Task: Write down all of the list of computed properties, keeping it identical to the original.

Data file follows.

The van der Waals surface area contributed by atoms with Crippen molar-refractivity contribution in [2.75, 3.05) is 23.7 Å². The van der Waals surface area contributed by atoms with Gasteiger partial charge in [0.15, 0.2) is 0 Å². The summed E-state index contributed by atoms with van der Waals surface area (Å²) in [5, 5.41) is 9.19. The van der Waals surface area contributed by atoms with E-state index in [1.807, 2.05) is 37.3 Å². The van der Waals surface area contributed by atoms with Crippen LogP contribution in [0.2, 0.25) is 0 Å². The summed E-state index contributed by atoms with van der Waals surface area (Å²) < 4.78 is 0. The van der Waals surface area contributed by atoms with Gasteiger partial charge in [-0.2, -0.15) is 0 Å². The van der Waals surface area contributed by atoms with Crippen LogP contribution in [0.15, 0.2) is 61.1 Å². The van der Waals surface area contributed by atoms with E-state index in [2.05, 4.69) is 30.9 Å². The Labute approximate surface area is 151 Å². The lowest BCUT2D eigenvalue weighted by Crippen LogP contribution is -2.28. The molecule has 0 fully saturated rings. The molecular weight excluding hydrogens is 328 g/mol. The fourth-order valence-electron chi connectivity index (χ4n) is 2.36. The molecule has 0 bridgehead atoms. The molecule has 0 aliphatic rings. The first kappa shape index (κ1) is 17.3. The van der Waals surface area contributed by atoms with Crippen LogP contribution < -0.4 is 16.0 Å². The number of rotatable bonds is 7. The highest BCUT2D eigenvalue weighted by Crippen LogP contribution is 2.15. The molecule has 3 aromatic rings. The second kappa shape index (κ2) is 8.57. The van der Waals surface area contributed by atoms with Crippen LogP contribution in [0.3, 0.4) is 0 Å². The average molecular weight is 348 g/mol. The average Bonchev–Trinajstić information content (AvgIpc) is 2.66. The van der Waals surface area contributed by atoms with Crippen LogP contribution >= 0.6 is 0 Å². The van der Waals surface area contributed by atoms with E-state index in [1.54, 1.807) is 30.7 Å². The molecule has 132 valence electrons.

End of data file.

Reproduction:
The van der Waals surface area contributed by atoms with Crippen molar-refractivity contribution in [2.75, 3.05) is 23.7 Å². The van der Waals surface area contributed by atoms with Gasteiger partial charge in [0.15, 0.2) is 0 Å². The summed E-state index contributed by atoms with van der Waals surface area (Å²) in [5, 5.41) is 9.19. The van der Waals surface area contributed by atoms with E-state index in [1.807, 2.05) is 37.3 Å². The van der Waals surface area contributed by atoms with Crippen LogP contribution in [0.2, 0.25) is 0 Å². The summed E-state index contributed by atoms with van der Waals surface area (Å²) < 4.78 is 0. The van der Waals surface area contributed by atoms with Gasteiger partial charge in [-0.2, -0.15) is 0 Å². The van der Waals surface area contributed by atoms with Crippen LogP contribution in [0.15, 0.2) is 61.1 Å². The van der Waals surface area contributed by atoms with E-state index in [2.05, 4.69) is 30.9 Å². The Labute approximate surface area is 151 Å². The lowest BCUT2D eigenvalue weighted by Crippen LogP contribution is -2.28. The molecule has 0 fully saturated rings. The molecular weight excluding hydrogens is 328 g/mol. The fourth-order valence-electron chi connectivity index (χ4n) is 2.36. The molecule has 0 bridgehead atoms. The molecule has 0 aliphatic rings. The first kappa shape index (κ1) is 17.3. The van der Waals surface area contributed by atoms with Crippen LogP contribution < -0.4 is 16.0 Å². The number of rotatable bonds is 7. The highest BCUT2D eigenvalue weighted by Crippen LogP contribution is 2.15. The molecule has 3 aromatic rings. The second kappa shape index (κ2) is 8.57. The van der Waals surface area contributed by atoms with Crippen LogP contribution in [0.3, 0.4) is 0 Å². The average molecular weight is 348 g/mol. The average Bonchev–Trinajstić information content (AvgIpc) is 2.66. The van der Waals surface area contributed by atoms with Crippen LogP contribution >= 0.6 is 0 Å². The van der Waals surface area contributed by atoms with E-state index in [1.54, 1.807) is 30.7 Å². The molecule has 132 valence electrons.